Research is revealing how people can develop memories of things that never really happened.
The most common cause of wrongful convictions in the judicial system is mistaken identification
— US Department of Justice
Jennifer Thompson’s nightmare began when she woke up. It was three in the morning when a man jumped on her, forced her arms down and held a knife to her throat. He warned her to be quiet or he would kill her. First she thought he was a prankster, then she thought he was a burglar. And then she realised he was a rapist.
In a documentary on the US public television network PBS (Frontline: What Jennifer Saw), Jennifer describes that she knew she would get away, and she knew she would make him pay. “My first plan was to try to get information, and to try to look at him so that if there was any type of mark or a tattoo or a scar that I would have a better idea of how to identify him. My second plan was to just try to get out.” With amazing presence of mind, Jennifer was determined to commit his face to memory.
I was trying to see as much of him as I could to see if there was any tattoos or any scars or unusual jewelry or a part in the hair, anything that I could use for information to identify him. And so once my eyes became adjusted to the darkness, I was able to use light sources such as coming through my, my blinds and my bedroom window. A night light that I had. At one point he bent down and turned on my stereo and a blue light came off of the stereo and it shined right up to his face. And I was able to look at that. When I went into the bathroom I shut the light on, and he immediately told me to shut it off, and again in the kitchen, I was able to turn that light on and there were lights coming off from the back of my apartment. So there were really several sources of light that I used and tried to manoeuvre him in different positions to where I could use that light. I also made sure I stood near him when I got up, knowing that I’m five foot one, so to assess how tall he was, how big he was. Noticing his clothes, just anything that I could to use.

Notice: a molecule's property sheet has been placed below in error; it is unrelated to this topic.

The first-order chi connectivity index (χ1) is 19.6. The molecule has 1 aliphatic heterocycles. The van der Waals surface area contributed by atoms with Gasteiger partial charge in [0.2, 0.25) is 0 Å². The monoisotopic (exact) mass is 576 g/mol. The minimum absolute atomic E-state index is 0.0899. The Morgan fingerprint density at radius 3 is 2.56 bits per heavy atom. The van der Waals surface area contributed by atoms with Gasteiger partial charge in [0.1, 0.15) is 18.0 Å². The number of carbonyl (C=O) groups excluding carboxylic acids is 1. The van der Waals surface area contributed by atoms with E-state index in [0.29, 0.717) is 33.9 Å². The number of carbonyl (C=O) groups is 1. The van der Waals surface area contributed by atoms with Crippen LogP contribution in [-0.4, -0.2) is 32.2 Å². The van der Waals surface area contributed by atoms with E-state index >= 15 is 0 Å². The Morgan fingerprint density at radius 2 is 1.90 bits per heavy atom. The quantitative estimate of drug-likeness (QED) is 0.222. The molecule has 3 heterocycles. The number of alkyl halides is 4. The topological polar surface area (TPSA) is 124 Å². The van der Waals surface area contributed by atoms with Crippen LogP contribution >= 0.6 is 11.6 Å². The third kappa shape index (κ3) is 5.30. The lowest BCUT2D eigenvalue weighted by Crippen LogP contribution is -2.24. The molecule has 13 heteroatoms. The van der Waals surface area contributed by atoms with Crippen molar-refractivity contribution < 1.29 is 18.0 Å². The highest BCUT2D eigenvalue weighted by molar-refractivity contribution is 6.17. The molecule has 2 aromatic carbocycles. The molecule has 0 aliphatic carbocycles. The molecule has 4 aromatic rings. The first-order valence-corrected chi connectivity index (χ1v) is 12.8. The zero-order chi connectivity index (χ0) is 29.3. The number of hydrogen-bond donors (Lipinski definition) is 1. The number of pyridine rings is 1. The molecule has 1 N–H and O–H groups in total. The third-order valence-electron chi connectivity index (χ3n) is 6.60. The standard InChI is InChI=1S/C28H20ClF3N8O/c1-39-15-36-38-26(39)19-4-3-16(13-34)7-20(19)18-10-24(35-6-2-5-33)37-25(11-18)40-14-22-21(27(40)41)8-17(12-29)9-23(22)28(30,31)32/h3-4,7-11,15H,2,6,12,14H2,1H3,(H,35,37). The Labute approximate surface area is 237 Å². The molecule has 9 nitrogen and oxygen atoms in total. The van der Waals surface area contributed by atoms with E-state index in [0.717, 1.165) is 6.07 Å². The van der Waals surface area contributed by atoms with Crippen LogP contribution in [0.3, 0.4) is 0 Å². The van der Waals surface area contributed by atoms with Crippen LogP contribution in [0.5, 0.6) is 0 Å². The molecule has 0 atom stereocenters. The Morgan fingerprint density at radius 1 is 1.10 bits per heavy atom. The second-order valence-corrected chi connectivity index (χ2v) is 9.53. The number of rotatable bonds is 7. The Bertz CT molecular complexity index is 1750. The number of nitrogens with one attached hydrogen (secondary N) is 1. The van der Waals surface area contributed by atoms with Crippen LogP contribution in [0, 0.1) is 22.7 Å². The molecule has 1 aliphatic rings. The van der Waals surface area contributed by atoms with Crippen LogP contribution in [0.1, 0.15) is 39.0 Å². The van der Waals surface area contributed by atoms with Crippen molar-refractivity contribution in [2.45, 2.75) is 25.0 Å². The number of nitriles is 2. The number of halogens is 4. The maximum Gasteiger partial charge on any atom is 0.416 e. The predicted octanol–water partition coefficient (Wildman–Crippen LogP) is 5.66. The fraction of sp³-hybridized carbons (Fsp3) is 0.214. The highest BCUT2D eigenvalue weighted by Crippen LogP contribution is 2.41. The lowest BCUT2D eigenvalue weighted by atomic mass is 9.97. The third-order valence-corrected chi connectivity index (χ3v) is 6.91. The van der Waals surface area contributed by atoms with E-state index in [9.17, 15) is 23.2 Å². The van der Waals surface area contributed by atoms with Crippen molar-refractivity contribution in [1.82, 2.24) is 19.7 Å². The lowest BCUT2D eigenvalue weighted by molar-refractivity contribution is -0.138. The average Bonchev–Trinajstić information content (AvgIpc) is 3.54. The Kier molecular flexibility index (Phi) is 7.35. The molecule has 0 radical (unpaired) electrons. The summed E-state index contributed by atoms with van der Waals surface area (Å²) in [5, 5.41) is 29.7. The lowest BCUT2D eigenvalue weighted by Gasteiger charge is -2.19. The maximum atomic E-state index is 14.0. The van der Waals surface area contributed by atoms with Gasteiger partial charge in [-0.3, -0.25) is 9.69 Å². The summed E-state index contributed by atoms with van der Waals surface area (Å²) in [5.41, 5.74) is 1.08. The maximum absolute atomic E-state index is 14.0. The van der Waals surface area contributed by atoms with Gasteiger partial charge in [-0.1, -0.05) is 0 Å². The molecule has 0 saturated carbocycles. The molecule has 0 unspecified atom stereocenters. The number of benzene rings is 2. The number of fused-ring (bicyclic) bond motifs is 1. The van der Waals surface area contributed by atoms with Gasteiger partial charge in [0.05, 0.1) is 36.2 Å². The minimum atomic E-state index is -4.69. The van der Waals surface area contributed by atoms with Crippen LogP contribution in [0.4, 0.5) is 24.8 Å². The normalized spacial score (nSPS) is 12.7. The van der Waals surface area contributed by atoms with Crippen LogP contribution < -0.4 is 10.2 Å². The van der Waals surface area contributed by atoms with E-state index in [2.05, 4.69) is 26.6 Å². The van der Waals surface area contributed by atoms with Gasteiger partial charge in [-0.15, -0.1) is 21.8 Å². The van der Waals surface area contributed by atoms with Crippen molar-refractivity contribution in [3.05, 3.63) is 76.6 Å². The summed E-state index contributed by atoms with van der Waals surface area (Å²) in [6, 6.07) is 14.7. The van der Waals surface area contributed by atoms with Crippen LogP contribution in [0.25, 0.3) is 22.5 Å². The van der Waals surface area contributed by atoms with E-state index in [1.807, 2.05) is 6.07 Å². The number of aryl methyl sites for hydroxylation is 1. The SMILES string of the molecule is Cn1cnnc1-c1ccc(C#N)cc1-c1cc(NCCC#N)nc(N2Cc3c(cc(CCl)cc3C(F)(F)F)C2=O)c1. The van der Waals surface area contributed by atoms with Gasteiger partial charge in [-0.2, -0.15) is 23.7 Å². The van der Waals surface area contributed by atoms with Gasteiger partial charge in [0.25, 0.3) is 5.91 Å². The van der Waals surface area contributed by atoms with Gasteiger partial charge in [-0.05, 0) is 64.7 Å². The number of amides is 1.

Eventually, Jennifer escaped. Shortly afterwards, she was able to use all the information she collected about her rapist to identify Ronald Cotton in a lineup. She recognised his mannerisms, his build, and his voice. Ronald Cotton was convicted.
But Ronald Cotton was innocent. After more than ten years in prison, Cotton was later exonerated by DNA testing carried out by the Innocence Project at the Cordozo Law School in New York. The real perpetrator, Bobby Poole, was convicted on the basis of a new DNA test. And what does Jennifer Thompson say about who she “sees” when she remembers the incident?
Q: And when you think of the rapist – who do you see?
A: I still see Ronald Cotton. And I am not saying that to point a finger. I am just saying that is who I see. And I would love to erase that face out of my mind. I would do anything to erase that face out of my mind, but I can’t. It is just in my head. Sometimes it is more fuzzy than others because my mind now says “Well, it’s Bobby Poole,” but it is still the face I see.
Jennifer Thompson was so careful, so confident, and so wrong.1 But Jennifer is not alone: as many as 8,500 people a year may be wrongfully convicted in the US (Rattner, 1988). Surely this figure stems from inherent flaws in the US criminal justice system, you say? Probably not as much as you’d think: Rattner also found that in half the cases in which convicted people were later exonerated, inaccurate eyewitness identification was the major reason for the conviction.
Thus, it should not be surprising when we learn that David Dougherty may have been wrongfully identified by a neighbour. Or that Guy Wallace, the Marlborough Sounds water taxi driver, swears he dropped Ben Smart and Olivia Hope off at a 12 metre blue and white ketch with portholes. That couldn’t have been Scott Watson’s boat — it was brown at the time — but a Carterton man later came forward and said that he owns a 15-metre two-masted scow with portholes, which was in the Sounds.